Saturday, November 7, 2015
The Youth Group Ghetto
At men's group this morning the issue of youth no longer believing or practicing the faith came up. I noted that I had recently read an article that argues youth groups often actually serve to ghettoize Catholic youth. The groups keep them separate and not fully involved in the Church and liturgy and with older believers. They are fed a diet of fun and games and social activities that make Masses seem dull and unstimulating.
I'd seen articles like this before, but I saw this one about the same time as that recent Pew study showing a decline in young people's involvement in organized religion.
Several of the other guys jumped in. One man noted that his son got confirmed and quit going to church because it was boring and he'd "graduated" anyway. The man added with a knowing chuckle that the youth groups' latest activity was a haunted hayride.
Another man whose wife had been involved with religious education/youth groups for a long time suggested that what I said sounded right.
Not that we were against fun activities, but it seemed that all of our kids who were part of youth groups in the last 20 years had simply not been well formed in the faith, and stopped practicing as soon as they got old enough or out of the house. (I'm sure there are many fine programs, by the way - ones that do indeed teach the faith.)
We then looked at our own examples and whether we had failed to truly lead when it came to faith in our homes. (I know I failed.) And we speculated what kind of example were adults in general setting when they found reasons not to go to church - a game, sleeping in, whatever - or teaching the young that it's okay to duck out of church skip right after Communion before Mass is even over. And, of course, the culture as a whole works against organized religion.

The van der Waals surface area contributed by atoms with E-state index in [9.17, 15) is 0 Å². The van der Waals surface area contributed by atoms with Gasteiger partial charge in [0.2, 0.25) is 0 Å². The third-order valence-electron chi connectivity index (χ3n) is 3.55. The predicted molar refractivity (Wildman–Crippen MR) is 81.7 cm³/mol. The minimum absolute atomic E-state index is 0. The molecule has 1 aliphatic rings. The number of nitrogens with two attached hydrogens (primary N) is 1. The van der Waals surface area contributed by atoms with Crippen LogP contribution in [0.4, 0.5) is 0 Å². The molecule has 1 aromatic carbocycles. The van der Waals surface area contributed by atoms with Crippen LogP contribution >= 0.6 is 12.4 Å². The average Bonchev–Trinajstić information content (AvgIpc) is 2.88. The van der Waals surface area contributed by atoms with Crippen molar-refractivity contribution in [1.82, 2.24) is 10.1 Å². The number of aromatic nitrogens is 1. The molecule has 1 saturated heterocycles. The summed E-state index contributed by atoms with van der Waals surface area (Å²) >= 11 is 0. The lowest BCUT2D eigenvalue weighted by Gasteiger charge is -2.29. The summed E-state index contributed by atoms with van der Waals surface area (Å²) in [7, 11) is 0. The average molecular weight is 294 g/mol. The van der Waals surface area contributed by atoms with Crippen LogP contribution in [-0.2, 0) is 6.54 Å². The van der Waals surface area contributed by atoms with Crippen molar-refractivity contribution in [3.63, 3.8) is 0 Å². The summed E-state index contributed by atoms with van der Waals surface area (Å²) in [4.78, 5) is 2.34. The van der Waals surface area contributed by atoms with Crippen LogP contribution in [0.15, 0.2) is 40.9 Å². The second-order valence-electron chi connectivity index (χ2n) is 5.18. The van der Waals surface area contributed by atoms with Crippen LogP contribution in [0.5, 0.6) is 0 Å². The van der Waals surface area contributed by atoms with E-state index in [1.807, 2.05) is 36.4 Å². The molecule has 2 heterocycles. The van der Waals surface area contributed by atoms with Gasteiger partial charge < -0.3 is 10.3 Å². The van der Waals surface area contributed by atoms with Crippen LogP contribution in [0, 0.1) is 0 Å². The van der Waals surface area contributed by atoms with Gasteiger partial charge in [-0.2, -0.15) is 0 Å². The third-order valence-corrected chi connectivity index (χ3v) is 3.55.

We also wondered what could be done to instill more of a sense participating in the faith. Maybe requiring serving in liturgical roles (lector, altar server, choir, and so on) as part of being in the religious education program or youth group. The social activities are fine, and it's good when there are social ministry components to youth ministry, but the more formal church type activities seem to be lacking.
I don't have an easy answer. I'm not a youth minister or religious education teacher. And my own daughters are part of the statistics.
But somehow we need to find a better way to pass on the faith.
Maybe youth ministry has indeed become too much of a ghetto.
Pax et bonum